Thomas Hodgkin was a physician, pathologist and reformer whose name is now associated with Hodgkin lymphoma, a malignant disease of lymph tissue.
Born in Pentonville in what is now central London, Hodgkin (1798-1866), who trained at St Thomas’s and Guy’s Medical School and the University of Edinburgh, went on to work at Guy’s – where he built up a reputation as a pathologist – and later heading teaching staff at St Thomas’s (after it had split from Guy’s).
He first described the disease that bears his name in a paper in 1832 but it wasn’t until 33 years later, thanks to the rediscovery of the disease by Samuel Wilks, that it was named for him.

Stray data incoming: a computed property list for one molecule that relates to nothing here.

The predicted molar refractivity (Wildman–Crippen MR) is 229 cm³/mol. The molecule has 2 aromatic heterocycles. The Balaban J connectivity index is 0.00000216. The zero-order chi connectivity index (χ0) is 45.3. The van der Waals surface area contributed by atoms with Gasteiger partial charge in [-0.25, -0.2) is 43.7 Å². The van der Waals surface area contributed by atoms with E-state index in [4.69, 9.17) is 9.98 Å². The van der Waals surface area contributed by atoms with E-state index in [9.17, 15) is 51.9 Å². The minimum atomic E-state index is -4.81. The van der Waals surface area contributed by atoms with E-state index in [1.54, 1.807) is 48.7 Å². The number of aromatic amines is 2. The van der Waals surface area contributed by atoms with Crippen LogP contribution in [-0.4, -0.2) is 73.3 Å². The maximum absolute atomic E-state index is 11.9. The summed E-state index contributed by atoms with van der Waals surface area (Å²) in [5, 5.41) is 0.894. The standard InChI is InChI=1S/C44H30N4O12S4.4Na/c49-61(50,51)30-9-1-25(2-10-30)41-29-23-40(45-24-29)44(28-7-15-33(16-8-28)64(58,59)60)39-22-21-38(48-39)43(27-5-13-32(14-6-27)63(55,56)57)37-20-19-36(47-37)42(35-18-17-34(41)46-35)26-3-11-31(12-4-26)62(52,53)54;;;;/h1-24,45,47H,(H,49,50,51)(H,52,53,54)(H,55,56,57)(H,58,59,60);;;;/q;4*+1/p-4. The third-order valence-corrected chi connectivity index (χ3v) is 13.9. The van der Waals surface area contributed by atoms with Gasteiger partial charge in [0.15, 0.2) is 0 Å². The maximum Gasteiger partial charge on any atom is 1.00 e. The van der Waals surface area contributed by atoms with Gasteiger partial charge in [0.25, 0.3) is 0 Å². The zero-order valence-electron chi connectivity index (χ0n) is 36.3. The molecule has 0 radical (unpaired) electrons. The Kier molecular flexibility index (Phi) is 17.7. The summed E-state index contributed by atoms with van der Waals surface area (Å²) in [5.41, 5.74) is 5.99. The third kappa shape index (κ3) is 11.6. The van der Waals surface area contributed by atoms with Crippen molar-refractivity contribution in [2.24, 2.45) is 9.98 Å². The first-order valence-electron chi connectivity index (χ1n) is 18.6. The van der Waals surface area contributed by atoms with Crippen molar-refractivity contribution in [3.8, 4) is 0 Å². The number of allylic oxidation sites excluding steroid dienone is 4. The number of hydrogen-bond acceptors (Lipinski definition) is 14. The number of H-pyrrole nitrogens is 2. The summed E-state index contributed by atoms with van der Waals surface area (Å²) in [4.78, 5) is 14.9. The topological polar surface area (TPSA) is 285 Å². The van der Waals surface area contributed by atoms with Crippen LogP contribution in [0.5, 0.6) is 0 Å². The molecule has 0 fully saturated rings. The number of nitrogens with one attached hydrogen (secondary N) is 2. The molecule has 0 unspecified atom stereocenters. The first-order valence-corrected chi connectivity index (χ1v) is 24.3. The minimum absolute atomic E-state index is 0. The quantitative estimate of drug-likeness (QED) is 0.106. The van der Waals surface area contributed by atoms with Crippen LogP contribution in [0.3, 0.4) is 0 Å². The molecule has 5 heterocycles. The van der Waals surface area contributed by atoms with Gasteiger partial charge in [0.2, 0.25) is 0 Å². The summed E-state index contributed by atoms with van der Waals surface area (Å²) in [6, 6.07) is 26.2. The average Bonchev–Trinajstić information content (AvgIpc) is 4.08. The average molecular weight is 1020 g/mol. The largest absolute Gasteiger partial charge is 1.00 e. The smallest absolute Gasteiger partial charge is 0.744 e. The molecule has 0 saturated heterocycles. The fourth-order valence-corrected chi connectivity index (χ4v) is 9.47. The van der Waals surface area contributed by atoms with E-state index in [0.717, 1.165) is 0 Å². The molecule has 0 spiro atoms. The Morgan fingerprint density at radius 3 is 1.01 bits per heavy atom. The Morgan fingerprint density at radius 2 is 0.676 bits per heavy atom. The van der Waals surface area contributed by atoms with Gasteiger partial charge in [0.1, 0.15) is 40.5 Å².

A Quaker, Hodgkin was also involved in the movement to abolish slavery and also raised concerns about the impact of the West on Indigenous culture. He died while on a trip to Palestine in 1866 and is buried in Jaffa.
Hodgkin is commemorated with an English Heritage Blue Plaque on his former home at 35 Bedford Square in Bloomsbury. Interestingly the house also bears a plaque to another giant of the medical field – Thomas Wakley, the founder of The Lancet.
The plaque commemorating Hodgkin was erected by the Greater London Council in 1985.